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Jewish World Review / May 13, 1998 / 17 Iyar, 5758

William Pfaff

William Pfaff Negotiating in reality, not wishfulness

PARIS -- A Sinn Fein conference in Dublin last Saturday demonstrated the fundamental requirement in solving deeply rooted political conflicts.

Both sides must deal with the other as it is, not as they might wish it to be. Its legitimacy in terms of its own constituency must be conceded.

This why delegates to the Dublin convention approved the peace compromise concluded April 10 between Sinn Fein and Northern Ireland's principal unionist groups. The Sinn Fein, political wing of the terrorist IRA, now is on record as accepting the principle that Northern Ireland will not be united with the Irish Republic without the electoral agreement of its Protestant and pro-British majority.

An equivalent willingness to deal with the other side in terms of its own commitments and interests existed until recently between Israel and the Palestinian Liberation Organization. This is no longer the case.

The leader of the Ulster Unionist Party, David Trimble, and the British government have both made an equivalent compromise to that of Sinn Fein. Despite hostility from much of the Unionist electorate, including terrorist groups, Mr. Trimble and Prime Minister Tony Blair have treated Sinn Fein and, implicitly, the terrorist IRA, as legitimate negotiating partners. They did this as an act of realism.

The Clinton administration pushed them to do so. Washington initially dealt with Sinn Fein's leader Gerry Adams for purely domestic political advantage, but President Clinton understands that if peace is declared in Northern Ireland he can take part of the credit. This would pay off for the Democrats among a wider electorate than the New York and Boston Irish.

Former British Prime Minister John Major was a victim of the unwillingness of a part of his Conservative government's majority to admit that peace in Northern Ireland required talking with Sinn Fein. Even though Mr. Major launched the talks with the Dublin government that led to the current agreement, a minority of his supporters forced him to demand that the IRA first turn in its weapons ("we will not talk under terrorist threa"). This was a position of high righteousness but zero realism.

Because of Mr. Blair's ability to override Unionist objections, and despite the continuing resistance of armed minorities in both the IRA and Unionist camps, the Northern Ireland outlook now is brighter than at any time since the Irish nation's partition in 1922.

Israel and the Palestinians were on the same road to peace until a year ago. They now are off it. The Norwegian-initiated Palestinian-Israeli peace process begun in 1993 required both sides to acknowledge the legitimacy of the other's cause, however hateful their past actions had been.

As in Ireland, important factions of militant opinion on both sides considered this betrayal. But until Israeli Prime Minister Yitzhak Rabin's murder by a Jewish extremist in 1995, Israel's leaders were able to carry Israeli opinion with them, and Yasser Arafat was mostly able to control Palestinian extremism.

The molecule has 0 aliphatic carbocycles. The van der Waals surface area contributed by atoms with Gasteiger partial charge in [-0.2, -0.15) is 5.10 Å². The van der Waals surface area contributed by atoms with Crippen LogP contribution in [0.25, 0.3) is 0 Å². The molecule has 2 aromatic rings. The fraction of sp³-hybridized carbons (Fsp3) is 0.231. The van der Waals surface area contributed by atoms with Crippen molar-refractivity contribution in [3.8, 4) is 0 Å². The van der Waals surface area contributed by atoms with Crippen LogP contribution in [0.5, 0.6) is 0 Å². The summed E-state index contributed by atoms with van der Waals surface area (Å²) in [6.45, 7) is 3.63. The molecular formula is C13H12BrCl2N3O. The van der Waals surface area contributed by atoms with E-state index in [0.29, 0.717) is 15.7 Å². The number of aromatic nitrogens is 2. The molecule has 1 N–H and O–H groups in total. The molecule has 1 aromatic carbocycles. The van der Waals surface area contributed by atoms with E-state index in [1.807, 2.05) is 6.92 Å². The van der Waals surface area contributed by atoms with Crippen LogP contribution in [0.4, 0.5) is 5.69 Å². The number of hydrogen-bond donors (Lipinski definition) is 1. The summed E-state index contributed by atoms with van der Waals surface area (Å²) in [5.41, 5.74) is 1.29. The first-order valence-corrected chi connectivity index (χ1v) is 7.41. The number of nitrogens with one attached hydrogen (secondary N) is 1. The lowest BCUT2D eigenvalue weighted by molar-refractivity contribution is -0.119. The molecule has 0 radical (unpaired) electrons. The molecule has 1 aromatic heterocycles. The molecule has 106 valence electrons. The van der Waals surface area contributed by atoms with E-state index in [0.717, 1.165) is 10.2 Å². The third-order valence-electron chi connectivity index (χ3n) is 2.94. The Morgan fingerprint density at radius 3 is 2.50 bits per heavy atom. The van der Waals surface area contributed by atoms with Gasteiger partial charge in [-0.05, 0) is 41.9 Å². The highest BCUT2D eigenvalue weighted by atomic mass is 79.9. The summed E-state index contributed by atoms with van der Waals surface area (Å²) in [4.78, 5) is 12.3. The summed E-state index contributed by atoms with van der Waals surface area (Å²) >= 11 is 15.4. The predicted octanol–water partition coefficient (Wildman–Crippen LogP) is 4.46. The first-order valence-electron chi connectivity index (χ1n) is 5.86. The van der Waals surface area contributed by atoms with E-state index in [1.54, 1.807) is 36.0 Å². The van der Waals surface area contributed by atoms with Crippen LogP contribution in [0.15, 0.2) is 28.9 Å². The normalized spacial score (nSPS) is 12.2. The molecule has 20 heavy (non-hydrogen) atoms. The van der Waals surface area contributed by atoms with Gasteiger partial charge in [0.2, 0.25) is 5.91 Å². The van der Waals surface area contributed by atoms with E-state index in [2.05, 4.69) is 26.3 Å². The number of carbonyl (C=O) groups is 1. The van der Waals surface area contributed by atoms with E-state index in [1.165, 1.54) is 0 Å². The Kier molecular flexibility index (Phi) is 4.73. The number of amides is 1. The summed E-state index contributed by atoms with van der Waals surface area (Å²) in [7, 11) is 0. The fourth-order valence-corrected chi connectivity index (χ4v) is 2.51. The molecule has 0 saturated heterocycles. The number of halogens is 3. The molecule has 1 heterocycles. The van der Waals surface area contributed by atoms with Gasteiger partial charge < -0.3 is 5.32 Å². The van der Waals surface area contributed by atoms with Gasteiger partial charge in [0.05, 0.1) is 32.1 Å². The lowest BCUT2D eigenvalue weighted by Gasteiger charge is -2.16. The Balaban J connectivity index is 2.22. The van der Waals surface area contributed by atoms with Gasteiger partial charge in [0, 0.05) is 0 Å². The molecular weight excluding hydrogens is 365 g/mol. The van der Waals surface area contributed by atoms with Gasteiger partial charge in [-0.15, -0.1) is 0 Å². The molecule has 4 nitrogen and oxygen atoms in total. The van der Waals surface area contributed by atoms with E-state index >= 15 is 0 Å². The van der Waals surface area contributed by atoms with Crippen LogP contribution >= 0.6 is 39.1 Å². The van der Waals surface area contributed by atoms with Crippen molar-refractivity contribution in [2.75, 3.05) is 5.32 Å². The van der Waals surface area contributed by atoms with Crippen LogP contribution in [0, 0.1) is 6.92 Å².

However, the prolonged negotiating program of the peace process, meant to give the two parties room for reconciliation, actually gave enemies of agreement time to consolidate.

This time factor was ignored by Shimon Peres when he became prime minister after Mr. Rabin's assassination. Whether it was by weakness, pride, or because he was too civilized a man to exploit electoral emotion, he failed to seize the tide of Israeli opinion in 1996 to put through a final settlement with the Palestinians.

That failure brought Benjamin Netanyahu to power. In February 1997 Mr. Netanyahu told the international press at Davos what he already had told Israeli journalists. He denied the legitimacy of any Palestinian claim on Jerusalem, and he opposed creation of an independent Palestinian state.

He said that he would concede self-government to Palestinian localities but would insist on Israeli supervision of Palestinian international and security relationships. Expanded Jewish colonization of the West Bank would be secured by a network of military-controlled roads separating the Palestinian enclaves from one another.

This was a repudiation not only of certain previous agreements but of that bond of respect -- grudging though it may have been -- that had previously underlain negotiations.

Since then, Mr. Netanyahu has actually been negotiating with the U.S. government, which has been trying without success to obtain from Israel terms for the Palestinians which the other Middle Eastern countries, and West European and Asian Islamic governments, might consider evidence of American good faith as a Mideast mediator.

Mr. Netanyahu's rejection of all Mr. Clinton's proposals coincides this week with his visit to the United States to address a conference of the American Israel Public Affairs Committee, the principal organization of the Israeli lobby in the United States. Mr. Clinton might reasonably see in this a deliberate provocation.

However, the president owes nothing to Palestinians and a great deal to pro-Israeli voters. Congress is dominated by the Israeli lobby's influence in congressional constituencies and over Senate campaign finances. It is hard to believe that Mr. Netanyahu will not win his showdown with President Clinton.

The result of such a victory will be bitter for both Israel and the United States. It will require a repression of the Palestinians which Israel may, or may not, be able to sustain for the long run. It will also permanently intensify hostility toward the United States throughout the region.


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©1998, Los Angeles Times Syndicate, Inc.